Bombardier in talks to sell train-making division to French multinational Alstom
The sale would leave Bombardier with only its business-jet unit
Bombardier Inc. says it is in talks over a potential deal to sell its rail business to French train giant Alstom SA.
The deal would narrow Bombardier's focus as the plane-and-train maker would commit itself solely to business jets while casting off its largest division in part to help pay down $9.3 billion US in debt.
The would-be acquisition also signals an effort by Alstom to scale up amid rising competition from China's state-owned CRRC, the world's largest train maker.
Bombardier and Alstom say discussions are ongoing and no final decision has been made.
Any deal is expected to come under intense scrutiny from antitrust regulators in the European Union. Last year, EU authorities blocked a proposed merger between Alstom and the train division of German industrial conglomerate Siemens AG, arguing the proposed tie-up would result in higher price tags on signalling systems and bullet trains.
Bombardier selling off divisions
Montreal-based Bombardier has sold several divisions since CEO Alain Bellemare took the helm in 2015, including its turboprop and aerostructure segments as well as its commercial airline unit, once touted as the company's crown jewel.
Bombardier announced last month it was working to reduce debt and pursuing strategic options, which analysts and other observers suggested could include the sale of the company's rail or business jet units.
Media reports on Sunday said Bombardier had reached a preliminary deal to sell its train division to Alstom for more than $7 billion US.
Bombardier shares have fallen about 70 per cent since July 2018 while Alstom's have risen by more than 50 per cent over the past two years, including four per cent after markets opened Monday.
Sold A220 jetliner program
Bombardier announced the sale of its remaining stake in the A220 commercial jetliner program as it reported quarterly results last Thursday, marking the end of its failed bid to take on the commercial aircraft duopoly of Airbus SE and Boeing Co.
The agreement with Airbus and the Quebec government hands Airbus a 75 per cent share in the A220 partnership, up from just over 50 per cent, while Quebec's stake rises at no extra cost to 25 per cent, from 16 per cent.
In exchange, Airbus pays Bombardier $591 million us for the rest of its slice of a plane franchise that cost it more than $6 billion to develop.
The niche plane program — formerly called the C Series — faced constant delays and cost overruns and lacked the marketing might of its two massive competitors, despite a $1-billion investment from Quebec in 2016 and a $372.5-million loan from Ottawa the following year.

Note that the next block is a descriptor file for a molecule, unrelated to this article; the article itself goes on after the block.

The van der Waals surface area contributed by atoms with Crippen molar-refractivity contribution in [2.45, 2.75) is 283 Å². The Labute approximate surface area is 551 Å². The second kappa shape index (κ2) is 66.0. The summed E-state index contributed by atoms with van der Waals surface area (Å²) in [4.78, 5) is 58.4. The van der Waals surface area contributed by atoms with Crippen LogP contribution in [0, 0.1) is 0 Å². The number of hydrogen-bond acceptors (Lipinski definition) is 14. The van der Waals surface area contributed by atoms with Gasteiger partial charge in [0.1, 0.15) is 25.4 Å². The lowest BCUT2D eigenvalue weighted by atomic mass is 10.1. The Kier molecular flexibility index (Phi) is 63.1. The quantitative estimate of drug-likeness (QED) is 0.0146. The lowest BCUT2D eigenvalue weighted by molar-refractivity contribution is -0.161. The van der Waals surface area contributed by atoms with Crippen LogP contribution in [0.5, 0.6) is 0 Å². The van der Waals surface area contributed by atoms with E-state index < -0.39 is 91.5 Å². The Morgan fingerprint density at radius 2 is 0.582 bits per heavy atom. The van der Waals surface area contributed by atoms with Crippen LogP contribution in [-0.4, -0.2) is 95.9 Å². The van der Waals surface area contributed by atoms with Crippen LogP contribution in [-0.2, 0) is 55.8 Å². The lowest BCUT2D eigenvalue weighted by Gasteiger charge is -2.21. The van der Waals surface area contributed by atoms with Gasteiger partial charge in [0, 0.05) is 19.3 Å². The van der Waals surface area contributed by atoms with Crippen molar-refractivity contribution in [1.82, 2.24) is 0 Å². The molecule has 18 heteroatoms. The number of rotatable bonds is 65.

The company has ramped up production of high-margin business jets, which it expects will drive double-digit revenue growth with 160 unit sales in 2020 amid a $16.3-billion backlog. But delays and "some volatility" continue to plague several "large, challenging" rail contracts, Bellemare noted Thursday.
Need for 'deleveraging'
While its business jets are now at full production, analysts highlight the cyclical luxury market of private planes in comparison to the relatively stable field of rail car and network construction, which is fuelled by government infrastructure projects.
The two divisions represent Bombardier's only remaining revenue streams after the company sold its water-bomber unit, Q400 turboprop business, CRJ regional jet program and flight-training enterprise over the past four years, among other appendages.
"The reason why we're looking at strategic options is to accelerate deleveraging of the business," Bellemare said on a conference call with analysts last week, referring to reported negotiations with Alstom and other companies over the rail and business jet segments.
Bombardier, founded in Valcourt, Que., in 1942 as a snowmobile manufacturer, now stares down a $9.32-billion debt load — nearly 60 per cent of it due within five years.
The rail business, Bombardier Transportation, is based in Berlin. In Canada, it employs some 1,000 workers at factories in Quebec's Bas-St-Laurent region and in St-Bruno-de-Montarville, on Montreal's South Shore and another 3,000 across Canada.
With files from Reuters and Radio-Canada